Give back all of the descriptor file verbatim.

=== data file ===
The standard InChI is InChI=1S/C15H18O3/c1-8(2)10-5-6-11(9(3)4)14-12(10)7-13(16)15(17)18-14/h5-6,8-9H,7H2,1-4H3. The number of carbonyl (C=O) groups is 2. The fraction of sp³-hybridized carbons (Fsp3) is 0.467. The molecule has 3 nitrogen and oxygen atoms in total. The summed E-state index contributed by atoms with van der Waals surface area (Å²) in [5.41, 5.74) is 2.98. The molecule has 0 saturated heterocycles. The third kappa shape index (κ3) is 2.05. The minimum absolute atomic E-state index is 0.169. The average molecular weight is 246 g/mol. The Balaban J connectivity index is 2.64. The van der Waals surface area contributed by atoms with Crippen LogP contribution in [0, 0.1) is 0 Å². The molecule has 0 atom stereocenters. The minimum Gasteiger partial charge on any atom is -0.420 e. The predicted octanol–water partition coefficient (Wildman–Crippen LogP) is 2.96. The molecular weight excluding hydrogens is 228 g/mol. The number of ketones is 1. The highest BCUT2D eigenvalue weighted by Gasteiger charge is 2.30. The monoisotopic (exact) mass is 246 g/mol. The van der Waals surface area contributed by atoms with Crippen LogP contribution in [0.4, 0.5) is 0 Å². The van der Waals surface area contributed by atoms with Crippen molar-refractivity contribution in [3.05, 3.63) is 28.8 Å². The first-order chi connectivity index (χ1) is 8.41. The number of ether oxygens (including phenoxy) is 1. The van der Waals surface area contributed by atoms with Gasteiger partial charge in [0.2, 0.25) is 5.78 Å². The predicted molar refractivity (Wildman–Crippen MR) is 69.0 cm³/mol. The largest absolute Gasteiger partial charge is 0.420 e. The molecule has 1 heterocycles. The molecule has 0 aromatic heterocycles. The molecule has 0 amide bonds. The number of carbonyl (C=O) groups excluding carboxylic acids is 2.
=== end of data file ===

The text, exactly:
The standard InChI is InChI=1S/C15H18O3/c1-8(2)10-5-6-11(9(3)4)14-12(10)7-13(16)15(17)18-14/h5-6,8-9H,7H2,1-4H3. The number of carbonyl (C=O) groups is 2. The fraction of sp³-hybridized carbons (Fsp3) is 0.467. The molecule has 3 nitrogen and oxygen atoms in total. The summed E-state index contributed by atoms with van der Waals surface area (Å²) in [5.41, 5.74) is 2.98. The molecule has 0 saturated heterocycles. The third kappa shape index (κ3) is 2.05. The minimum absolute atomic E-state index is 0.169. The average molecular weight is 246 g/mol. The Balaban J connectivity index is 2.64. The van der Waals surface area contributed by atoms with Crippen LogP contribution in [0, 0.1) is 0 Å². The molecule has 0 atom stereocenters. The minimum Gasteiger partial charge on any atom is -0.420 e. The predicted octanol–water partition coefficient (Wildman–Crippen LogP) is 2.96. The molecular weight excluding hydrogens is 228 g/mol. The number of ketones is 1. The highest BCUT2D eigenvalue weighted by Gasteiger charge is 2.30. The monoisotopic (exact) mass is 246 g/mol. The van der Waals surface area contributed by atoms with Crippen LogP contribution in [0.4, 0.5) is 0 Å². The van der Waals surface area contributed by atoms with Crippen molar-refractivity contribution in [3.05, 3.63) is 28.8 Å². The first-order chi connectivity index (χ1) is 8.41. The number of ether oxygens (including phenoxy) is 1. The van der Waals surface area contributed by atoms with Gasteiger partial charge in [0.2, 0.25) is 5.78 Å². The predicted molar refractivity (Wildman–Crippen MR) is 69.0 cm³/mol. The largest absolute Gasteiger partial charge is 0.420 e. The molecule has 1 heterocycles. The molecule has 0 aromatic heterocycles. The molecule has 0 amide bonds. The number of carbonyl (C=O) groups excluding carboxylic acids is 2.